Even with colour negative film, it’s best to get as close to a nuetral colour rendention as possible before printing, either by using supplemental lights/flash or by filters.

There are so many things filters can add to your photographic enjoyment.

Look here.

And here.

Also, experiment yourself. Film is cheap and filters are relatively inexpensive (compared to bodies and lenses), so you really have little to lose. Enjoy!

Unless, of course, you are going for a certain look or feel.

That’s what’s so fun about photography as an art, hobby, or past time. The variables are almost endless. Sometimes a mistake turns out to be beautiful. Read all you can about it, talk to others about it, but most of all, just get out here and do it. It’s very rewarding.

True, it still looks reddish. I think of it as a natural incandescent color but I can see it bothers a lot of people.

One other point: the above is true if the indoor shot is lit only with incandescent lights. A flash has a more white (more bluish) color. And I won’t even get into fluorescent lights…

Ugh. I always hated photographing under fluorescents with color film. I tried some filters once (they make different ones depending on the color balance of the lamps) meant for fluorescent lighting, but the result is never really all that good, though it is an improvement over raw lighting.

You really need a color temperature meter if you want to balance fluorescents accurately. Those filters help, but it’s always a guess at the amount of color correction. Then you gotta gel your strobes accurately, yadda yadda yadda. The ability to manually white balance in digital cameras makes life so much easier. (Although strobing will still be tricky.)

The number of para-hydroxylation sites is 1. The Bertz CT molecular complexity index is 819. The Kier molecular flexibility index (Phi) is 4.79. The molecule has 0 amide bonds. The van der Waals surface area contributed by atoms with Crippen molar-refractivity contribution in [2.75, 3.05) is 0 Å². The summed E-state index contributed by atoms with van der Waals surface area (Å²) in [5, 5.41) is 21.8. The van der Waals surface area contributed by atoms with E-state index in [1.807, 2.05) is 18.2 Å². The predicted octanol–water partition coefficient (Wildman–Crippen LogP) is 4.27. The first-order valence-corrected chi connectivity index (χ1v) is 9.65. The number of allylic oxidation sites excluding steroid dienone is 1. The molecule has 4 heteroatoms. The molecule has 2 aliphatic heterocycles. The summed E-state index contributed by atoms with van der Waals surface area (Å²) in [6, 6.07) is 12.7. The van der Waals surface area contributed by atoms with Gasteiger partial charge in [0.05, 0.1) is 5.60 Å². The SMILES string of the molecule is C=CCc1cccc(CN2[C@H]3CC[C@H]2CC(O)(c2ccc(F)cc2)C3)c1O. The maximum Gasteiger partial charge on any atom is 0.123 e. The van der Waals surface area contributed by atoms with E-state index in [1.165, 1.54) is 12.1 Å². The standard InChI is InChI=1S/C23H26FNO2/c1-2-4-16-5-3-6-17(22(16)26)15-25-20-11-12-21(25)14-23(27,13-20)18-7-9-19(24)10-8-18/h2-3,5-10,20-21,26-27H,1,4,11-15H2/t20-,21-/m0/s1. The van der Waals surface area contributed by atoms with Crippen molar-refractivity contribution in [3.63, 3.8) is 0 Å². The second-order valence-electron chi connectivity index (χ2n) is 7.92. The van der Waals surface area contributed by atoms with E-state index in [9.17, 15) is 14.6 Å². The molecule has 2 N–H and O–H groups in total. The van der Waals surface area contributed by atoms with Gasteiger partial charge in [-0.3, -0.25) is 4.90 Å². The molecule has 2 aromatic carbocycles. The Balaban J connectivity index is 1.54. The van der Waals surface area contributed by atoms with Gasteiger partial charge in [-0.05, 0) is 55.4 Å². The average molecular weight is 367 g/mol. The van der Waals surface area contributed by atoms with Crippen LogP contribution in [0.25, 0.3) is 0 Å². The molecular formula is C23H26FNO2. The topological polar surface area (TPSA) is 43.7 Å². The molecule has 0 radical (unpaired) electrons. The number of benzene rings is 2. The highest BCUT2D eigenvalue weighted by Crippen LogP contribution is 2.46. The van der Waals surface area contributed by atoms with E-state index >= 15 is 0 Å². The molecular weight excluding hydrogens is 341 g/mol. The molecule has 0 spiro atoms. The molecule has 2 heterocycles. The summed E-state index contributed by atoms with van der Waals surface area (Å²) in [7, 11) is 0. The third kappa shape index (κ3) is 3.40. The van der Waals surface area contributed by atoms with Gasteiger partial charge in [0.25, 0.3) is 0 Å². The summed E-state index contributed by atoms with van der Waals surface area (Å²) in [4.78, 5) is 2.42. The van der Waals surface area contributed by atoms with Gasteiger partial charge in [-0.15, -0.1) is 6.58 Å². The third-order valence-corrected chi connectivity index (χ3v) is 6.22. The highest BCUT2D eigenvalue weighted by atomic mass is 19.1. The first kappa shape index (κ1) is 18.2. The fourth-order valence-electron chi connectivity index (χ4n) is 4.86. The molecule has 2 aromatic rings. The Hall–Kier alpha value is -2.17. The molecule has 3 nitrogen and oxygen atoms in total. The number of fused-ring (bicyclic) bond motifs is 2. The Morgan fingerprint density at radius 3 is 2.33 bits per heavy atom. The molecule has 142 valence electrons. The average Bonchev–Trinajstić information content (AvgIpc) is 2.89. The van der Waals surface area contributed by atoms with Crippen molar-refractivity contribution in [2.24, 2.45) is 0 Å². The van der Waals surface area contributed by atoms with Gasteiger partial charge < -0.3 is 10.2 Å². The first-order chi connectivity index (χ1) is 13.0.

OK, lens for general outdoor photography/sky washed out–

Depends on what you’re shooting, of course. For landscapes, I tend to use anything from the 20mm-35mm range. I would recommend a 24or 28mm. I think overall the 24mm will prove more useful in the longrun. The reason you’re getting washed out skies is because your film can’t handle the wide range of contrast between land and sky. The easiest solution to this is to use a neutral density graduated filter. They come in a number of ranges, the most common being one or two stops. What they are is a square piece of glass with a gradient that goes from gray on top to clear in the middle. It does not not affect the color of your picture (although you can get colored ones as well), but simply knocks down the brightness of the sky a couple of stops.

Here’s what one looks like, with an example of its use.